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ROME — The estimated number of chronically hungry people in the world has dipped considerably below the 1 billion mark, thanks to good harvests and a drop in food prices from the spikes that sparked rioting just a few years ago, according to figures released Tuesday by the United Nations.
Still, the estimated total of 925 million undernourished people, most of them in Asia and Africa, is "unacceptably high" and well above UN goals to dramatically reduce the number of hungry mouths on the planet, the UN Food and Agriculture Organization said.
Just a year ago, UN food agencies estimated that 1.02 billion people on
the planet were undernourished. The lower estimate for this year,
especially in light of population growth in the meantime, largely
reflects progress China and India have made in feeding their people.
More than 40 percent of the world's undernourished live in China or
India. Overall, two-thirds of the chronically undernourished live in
those two countries or in Bangladesh, Indonesia, Pakistan, the
Democratic Republic of Congo or Ethiopia, the report said.
That hundreds of millions of people are still undernourished despite
lofty goals promoted at UN-sponsored gatherings and other international
appointments '"indicates a deeper structural problem that gravely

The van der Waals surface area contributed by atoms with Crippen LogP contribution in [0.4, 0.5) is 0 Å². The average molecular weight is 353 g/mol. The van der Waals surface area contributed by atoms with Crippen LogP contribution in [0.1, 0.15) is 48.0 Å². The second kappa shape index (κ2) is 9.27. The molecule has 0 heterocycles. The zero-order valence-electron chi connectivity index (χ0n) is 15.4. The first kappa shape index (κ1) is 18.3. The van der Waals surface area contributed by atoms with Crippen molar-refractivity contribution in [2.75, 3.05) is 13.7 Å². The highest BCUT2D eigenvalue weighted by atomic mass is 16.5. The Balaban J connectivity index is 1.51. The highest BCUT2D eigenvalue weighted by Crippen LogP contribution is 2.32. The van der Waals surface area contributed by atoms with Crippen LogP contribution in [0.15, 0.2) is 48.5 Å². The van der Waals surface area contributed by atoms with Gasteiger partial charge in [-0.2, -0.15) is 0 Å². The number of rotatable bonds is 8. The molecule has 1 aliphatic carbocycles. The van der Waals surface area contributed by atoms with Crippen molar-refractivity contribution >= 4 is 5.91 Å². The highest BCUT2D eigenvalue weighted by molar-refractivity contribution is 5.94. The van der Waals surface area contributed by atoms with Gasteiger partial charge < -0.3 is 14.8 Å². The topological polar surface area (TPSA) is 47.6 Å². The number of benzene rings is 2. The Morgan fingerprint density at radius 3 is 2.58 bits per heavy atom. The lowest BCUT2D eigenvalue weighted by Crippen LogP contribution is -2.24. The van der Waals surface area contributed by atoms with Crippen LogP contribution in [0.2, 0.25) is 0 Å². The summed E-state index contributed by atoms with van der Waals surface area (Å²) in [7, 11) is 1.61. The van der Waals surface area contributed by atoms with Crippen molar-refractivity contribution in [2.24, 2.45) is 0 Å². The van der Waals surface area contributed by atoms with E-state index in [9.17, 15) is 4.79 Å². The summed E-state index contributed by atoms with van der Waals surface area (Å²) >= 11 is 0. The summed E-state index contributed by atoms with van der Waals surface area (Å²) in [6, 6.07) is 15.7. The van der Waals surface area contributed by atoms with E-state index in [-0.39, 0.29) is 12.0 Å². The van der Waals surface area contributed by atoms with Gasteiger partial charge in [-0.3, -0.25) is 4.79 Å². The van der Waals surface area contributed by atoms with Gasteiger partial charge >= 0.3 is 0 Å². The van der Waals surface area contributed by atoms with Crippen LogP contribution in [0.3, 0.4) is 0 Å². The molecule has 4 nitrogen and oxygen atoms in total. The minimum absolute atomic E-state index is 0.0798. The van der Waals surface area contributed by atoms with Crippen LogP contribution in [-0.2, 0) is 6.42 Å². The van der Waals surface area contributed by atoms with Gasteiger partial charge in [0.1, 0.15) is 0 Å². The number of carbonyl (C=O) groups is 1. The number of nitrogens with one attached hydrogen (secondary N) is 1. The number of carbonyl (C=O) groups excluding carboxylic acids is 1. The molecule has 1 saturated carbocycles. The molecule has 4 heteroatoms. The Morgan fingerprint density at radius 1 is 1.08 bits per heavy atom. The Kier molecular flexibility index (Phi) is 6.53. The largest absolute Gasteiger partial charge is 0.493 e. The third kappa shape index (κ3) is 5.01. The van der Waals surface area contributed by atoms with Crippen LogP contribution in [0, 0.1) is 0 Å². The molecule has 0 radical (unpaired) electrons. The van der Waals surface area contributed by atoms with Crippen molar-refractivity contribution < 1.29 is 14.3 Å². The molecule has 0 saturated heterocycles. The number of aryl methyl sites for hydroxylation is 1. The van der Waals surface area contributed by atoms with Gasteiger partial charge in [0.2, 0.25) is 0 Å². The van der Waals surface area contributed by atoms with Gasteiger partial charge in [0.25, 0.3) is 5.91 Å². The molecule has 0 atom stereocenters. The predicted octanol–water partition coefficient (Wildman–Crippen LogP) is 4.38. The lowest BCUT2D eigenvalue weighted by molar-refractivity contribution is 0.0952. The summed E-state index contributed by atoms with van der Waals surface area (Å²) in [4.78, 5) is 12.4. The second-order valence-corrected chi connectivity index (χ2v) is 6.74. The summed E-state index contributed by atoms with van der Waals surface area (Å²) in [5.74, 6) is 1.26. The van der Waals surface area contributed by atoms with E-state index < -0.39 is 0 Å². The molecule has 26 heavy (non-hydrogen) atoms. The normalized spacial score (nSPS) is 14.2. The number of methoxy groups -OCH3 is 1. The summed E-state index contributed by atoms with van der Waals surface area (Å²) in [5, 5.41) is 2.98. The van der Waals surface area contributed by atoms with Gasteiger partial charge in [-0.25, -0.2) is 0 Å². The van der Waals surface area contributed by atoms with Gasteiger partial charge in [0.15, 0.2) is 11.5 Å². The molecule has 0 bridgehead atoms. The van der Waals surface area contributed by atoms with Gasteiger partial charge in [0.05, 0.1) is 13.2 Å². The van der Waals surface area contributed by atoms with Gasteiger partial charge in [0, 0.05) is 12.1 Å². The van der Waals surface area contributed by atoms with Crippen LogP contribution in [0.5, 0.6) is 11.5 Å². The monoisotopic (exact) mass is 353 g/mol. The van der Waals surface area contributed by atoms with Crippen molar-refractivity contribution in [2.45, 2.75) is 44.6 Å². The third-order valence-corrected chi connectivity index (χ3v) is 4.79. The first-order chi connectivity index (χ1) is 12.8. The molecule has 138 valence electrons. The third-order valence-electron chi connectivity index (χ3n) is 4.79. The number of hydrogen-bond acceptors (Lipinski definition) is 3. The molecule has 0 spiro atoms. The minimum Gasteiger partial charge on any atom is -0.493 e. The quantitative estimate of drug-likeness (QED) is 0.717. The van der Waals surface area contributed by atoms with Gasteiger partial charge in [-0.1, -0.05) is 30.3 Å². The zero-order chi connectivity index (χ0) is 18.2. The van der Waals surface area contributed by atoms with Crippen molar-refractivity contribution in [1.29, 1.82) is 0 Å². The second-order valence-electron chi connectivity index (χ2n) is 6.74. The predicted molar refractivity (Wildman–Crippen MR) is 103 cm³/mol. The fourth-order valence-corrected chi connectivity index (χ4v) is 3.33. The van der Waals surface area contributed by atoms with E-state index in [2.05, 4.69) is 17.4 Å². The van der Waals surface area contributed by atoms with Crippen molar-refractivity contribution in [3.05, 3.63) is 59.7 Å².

threatens the ability to achieve internationally agreed goals on hunger
reduction," the report concluded.
UN officials are trying to galvanize nations into making greater
progress toward a Millennium Development Goal of halving the proportion
of undernourished people in developing countries from 20 percent in
1990-92 to 10 percent in 2015.
If the 2010 estimate of 925 holds, the proportion of the hungry would have been reduced to 16 percent by this year.
Income growth in developing countries is helping chip away at the numbers of undernourished people, the FAO report said.
Nature has helped, too.
"International and domestic cereal prices have declined from their 2008
peaks, reflecting two consecutive years of record yields," the report
said. "While production in 2010 is forecast to be lower, the overall
supply situation is considered as adequate."